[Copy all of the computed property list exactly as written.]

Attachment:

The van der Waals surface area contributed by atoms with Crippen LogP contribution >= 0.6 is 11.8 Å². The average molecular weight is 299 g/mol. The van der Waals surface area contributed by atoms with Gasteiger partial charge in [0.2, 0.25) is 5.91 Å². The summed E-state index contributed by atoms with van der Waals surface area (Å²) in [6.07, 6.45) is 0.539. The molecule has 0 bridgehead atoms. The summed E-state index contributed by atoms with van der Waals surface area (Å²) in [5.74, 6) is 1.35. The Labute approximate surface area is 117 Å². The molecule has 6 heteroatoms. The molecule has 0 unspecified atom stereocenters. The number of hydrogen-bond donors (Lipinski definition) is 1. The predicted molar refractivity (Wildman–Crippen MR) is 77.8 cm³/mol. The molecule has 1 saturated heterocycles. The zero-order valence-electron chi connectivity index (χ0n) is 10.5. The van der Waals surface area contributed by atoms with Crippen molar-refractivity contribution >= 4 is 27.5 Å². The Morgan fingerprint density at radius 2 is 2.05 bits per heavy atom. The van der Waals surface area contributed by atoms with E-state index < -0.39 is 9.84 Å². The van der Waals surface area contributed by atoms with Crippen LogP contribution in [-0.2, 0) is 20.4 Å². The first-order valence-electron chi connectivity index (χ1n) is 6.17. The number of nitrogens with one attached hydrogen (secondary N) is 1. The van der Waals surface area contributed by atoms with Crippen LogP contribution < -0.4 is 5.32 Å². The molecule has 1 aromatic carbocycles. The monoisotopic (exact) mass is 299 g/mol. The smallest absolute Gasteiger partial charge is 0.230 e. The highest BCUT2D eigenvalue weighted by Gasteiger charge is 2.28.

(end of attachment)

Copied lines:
The van der Waals surface area contributed by atoms with Crippen LogP contribution >= 0.6 is 11.8 Å². The average molecular weight is 299 g/mol. The van der Waals surface area contributed by atoms with Gasteiger partial charge in [0.2, 0.25) is 5.91 Å². The summed E-state index contributed by atoms with van der Waals surface area (Å²) in [6.07, 6.45) is 0.539. The molecule has 0 bridgehead atoms. The summed E-state index contributed by atoms with van der Waals surface area (Å²) in [5.74, 6) is 1.35. The Labute approximate surface area is 117 Å². The molecule has 6 heteroatoms. The molecule has 0 unspecified atom stereocenters. The number of hydrogen-bond donors (Lipinski definition) is 1. The predicted molar refractivity (Wildman–Crippen MR) is 77.8 cm³/mol. The molecule has 1 saturated heterocycles. The zero-order valence-electron chi connectivity index (χ0n) is 10.5. The van der Waals surface area contributed by atoms with Crippen molar-refractivity contribution >= 4 is 27.5 Å². The Morgan fingerprint density at radius 2 is 2.05 bits per heavy atom. The van der Waals surface area contributed by atoms with E-state index < -0.39 is 9.84 Å². The van der Waals surface area contributed by atoms with Crippen LogP contribution in [-0.2, 0) is 20.4 Å². The first-order valence-electron chi connectivity index (χ1n) is 6.17. The number of nitrogens with one attached hydrogen (secondary N) is 1. The van der Waals surface area contributed by atoms with Crippen LogP contribution < -0.4 is 5.32 Å². The molecule has 1 aromatic carbocycles. The monoisotopic (exact) mass is 299 g/mol. The smallest absolute Gasteiger partial charge is 0.230 e. The highest BCUT2D eigenvalue weighted by Gasteiger charge is 2.28.